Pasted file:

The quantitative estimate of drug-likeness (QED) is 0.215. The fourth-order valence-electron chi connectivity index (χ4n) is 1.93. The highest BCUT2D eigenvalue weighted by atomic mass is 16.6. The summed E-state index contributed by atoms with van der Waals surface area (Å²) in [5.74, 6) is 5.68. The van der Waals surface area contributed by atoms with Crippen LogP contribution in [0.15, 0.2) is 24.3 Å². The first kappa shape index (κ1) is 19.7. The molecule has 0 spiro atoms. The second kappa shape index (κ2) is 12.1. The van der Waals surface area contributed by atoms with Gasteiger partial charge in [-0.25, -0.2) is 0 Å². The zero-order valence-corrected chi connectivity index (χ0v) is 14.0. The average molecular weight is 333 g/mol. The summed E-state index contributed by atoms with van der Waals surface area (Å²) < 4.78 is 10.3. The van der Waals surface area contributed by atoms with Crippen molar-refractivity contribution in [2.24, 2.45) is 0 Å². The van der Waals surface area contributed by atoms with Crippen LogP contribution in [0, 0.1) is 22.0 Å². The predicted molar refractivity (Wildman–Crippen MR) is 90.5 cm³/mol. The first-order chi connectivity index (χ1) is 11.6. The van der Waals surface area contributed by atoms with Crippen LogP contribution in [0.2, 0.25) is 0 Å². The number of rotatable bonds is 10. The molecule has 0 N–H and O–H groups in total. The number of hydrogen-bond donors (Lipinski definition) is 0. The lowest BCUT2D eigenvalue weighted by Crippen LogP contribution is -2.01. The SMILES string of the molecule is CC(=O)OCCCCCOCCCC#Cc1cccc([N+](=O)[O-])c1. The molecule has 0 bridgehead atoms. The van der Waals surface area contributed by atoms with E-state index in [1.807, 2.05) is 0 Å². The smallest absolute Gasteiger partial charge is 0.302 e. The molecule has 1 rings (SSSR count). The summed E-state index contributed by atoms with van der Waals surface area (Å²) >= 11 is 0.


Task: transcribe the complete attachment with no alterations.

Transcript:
The quantitative estimate of drug-likeness (QED) is 0.215. The fourth-order valence-electron chi connectivity index (χ4n) is 1.93. The highest BCUT2D eigenvalue weighted by atomic mass is 16.6. The summed E-state index contributed by atoms with van der Waals surface area (Å²) in [5.74, 6) is 5.68. The van der Waals surface area contributed by atoms with Crippen LogP contribution in [0.15, 0.2) is 24.3 Å². The first kappa shape index (κ1) is 19.7. The molecule has 0 spiro atoms. The second kappa shape index (κ2) is 12.1. The van der Waals surface area contributed by atoms with Gasteiger partial charge in [-0.25, -0.2) is 0 Å². The zero-order valence-corrected chi connectivity index (χ0v) is 14.0. The average molecular weight is 333 g/mol. The summed E-state index contributed by atoms with van der Waals surface area (Å²) < 4.78 is 10.3. The van der Waals surface area contributed by atoms with Crippen molar-refractivity contribution in [2.24, 2.45) is 0 Å². The van der Waals surface area contributed by atoms with Crippen LogP contribution in [0, 0.1) is 22.0 Å². The predicted molar refractivity (Wildman–Crippen MR) is 90.5 cm³/mol. The first-order chi connectivity index (χ1) is 11.6. The van der Waals surface area contributed by atoms with Crippen LogP contribution in [0.2, 0.25) is 0 Å². The number of rotatable bonds is 10. The molecule has 0 N–H and O–H groups in total. The number of hydrogen-bond donors (Lipinski definition) is 0. The lowest BCUT2D eigenvalue weighted by Crippen LogP contribution is -2.01. The SMILES string of the molecule is CC(=O)OCCCCCOCCCC#Cc1cccc([N+](=O)[O-])c1. The molecule has 0 bridgehead atoms. The van der Waals surface area contributed by atoms with E-state index in [1.807, 2.05) is 0 Å². The smallest absolute Gasteiger partial charge is 0.302 e. The molecule has 1 rings (SSSR count). The summed E-state index contributed by atoms with van der Waals surface area (Å²) >= 11 is 0.